Some time ago I had a broken hobby servo that I traced to a burned-out control board. Since the motor itself and its geartrain are still good, I thought I could use it as a gearmotor but I didn’t have an immediate project. What I did have immediately on hand was a few LEDs on the workbench, so I reversed the power flow: I connected the LED to the motor and spun the servo shaft. The former output shaft is now where I input my mechanical energy, and the former motor power input pins have become electrical output pins of a very simple and crude power generator. Making the LED glow a dull red was fun for a few minutes before some gears failed. Clearly, there is room for improvement.
I think of that experience every time I take apart a failed hard disk drive, which I do for a few reasons: first, because I wanted the powerful magnets within a hard drive. Second, because disassembling the data platters make my data very difficult to steal. And third, because all that precision machining is very pretty to look at! The typical finish line for this activity is a hard drive chassis with a brushless motor that formerly spun the platters.
I’ve wanted to try turning such a motor into a generator as well, a more complex project that I had put off until now. I started by soldering wires to the motor’s three input pins.
From here I could connect any two of these three wires to my cheap oscilloscope. When I spin the motor by hand, I can see a small sinusoidal AC signal. There should be three sets of these waveforms, one between each pair of wire. (1-2, 2-3, and 1-3.) In order to convert this to DC power suitable for lighting up a LED, I will need rectifiers to turn that AC power into DC. I have a motley collection of rectifiers salvaged from various electronics teardowns, but I don’t know if it is important that I use three matching units. Since they are cheap, I decided to buy a pack of twenty rectifiers(*) just so I have three identical units for this experiment.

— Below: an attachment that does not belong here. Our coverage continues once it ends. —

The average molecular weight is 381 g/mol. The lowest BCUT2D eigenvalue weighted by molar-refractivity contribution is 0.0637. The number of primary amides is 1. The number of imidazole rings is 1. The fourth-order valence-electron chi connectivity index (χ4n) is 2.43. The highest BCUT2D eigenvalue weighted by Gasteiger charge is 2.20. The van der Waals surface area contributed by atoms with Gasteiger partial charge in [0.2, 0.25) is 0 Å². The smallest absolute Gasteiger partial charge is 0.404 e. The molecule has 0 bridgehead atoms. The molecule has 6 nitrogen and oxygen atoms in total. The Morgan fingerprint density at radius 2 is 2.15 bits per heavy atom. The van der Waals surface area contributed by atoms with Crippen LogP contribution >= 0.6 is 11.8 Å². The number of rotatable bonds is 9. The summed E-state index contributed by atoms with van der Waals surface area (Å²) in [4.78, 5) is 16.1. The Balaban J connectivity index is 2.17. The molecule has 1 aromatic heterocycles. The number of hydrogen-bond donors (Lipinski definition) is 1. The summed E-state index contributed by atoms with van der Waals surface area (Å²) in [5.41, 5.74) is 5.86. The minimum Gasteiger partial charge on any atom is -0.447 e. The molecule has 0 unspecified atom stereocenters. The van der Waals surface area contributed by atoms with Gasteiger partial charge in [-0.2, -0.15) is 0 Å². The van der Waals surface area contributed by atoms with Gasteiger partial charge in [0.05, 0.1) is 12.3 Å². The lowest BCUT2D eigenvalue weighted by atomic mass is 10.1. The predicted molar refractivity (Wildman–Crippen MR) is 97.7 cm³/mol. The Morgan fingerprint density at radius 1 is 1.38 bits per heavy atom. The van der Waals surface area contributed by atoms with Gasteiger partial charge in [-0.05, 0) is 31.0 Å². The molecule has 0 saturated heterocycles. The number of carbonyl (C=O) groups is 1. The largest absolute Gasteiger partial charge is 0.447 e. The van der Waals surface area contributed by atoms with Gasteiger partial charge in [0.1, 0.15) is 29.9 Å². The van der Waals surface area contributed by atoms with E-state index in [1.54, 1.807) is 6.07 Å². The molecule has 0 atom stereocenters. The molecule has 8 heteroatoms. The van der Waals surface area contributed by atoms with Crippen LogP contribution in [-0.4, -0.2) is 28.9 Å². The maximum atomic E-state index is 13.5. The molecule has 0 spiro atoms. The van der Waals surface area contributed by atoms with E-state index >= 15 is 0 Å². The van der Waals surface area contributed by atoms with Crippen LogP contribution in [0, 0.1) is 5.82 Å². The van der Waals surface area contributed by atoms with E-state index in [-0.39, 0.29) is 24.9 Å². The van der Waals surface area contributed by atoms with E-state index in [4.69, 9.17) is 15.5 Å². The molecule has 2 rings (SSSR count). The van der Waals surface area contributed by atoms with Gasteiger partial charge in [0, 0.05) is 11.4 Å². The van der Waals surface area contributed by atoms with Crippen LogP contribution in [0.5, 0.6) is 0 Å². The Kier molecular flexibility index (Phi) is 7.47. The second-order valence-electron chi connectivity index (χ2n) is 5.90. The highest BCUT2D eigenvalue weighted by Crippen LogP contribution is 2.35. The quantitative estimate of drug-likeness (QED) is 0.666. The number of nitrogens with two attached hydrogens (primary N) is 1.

Rectifiers in hand, I picked two out of the three wires from my motor and wire them up to the two pins labeled “AC”. Repeat for two more rectifiers each for one of the other two wire pairings, then connect all three “+” and “-” together in parallel with a capacitor. I then put my DC voltmeter across them and started playing with the motor spindle. Unsurprisingly, there’s some kind of startup barrier. If I just casually spin the motor about the same speed I turn the volume knob on audio equipment, nothing happens. But if I give it a fast twist like I’m spinning a top, I can see the capacitor voltage jump to about 1V.
A single volt is not enough to directly illuminate a LED, but I have built lots of little “Joule thief” boost converters that can light LEDs from tired alkaline batteries. They only need about 0.4V to do their thing, but I don’t know if there’s enough current. I soldered one of them to this circuit and gave the motor a good twist. I was rewarded by a brief blink of LED. I count that as success!
The next step in this exploration is to build something so that motor can spin faster and more consistently than what I can accomplish with a flick of the wrist. What form of mechanical energy should I try to harness for power generation?
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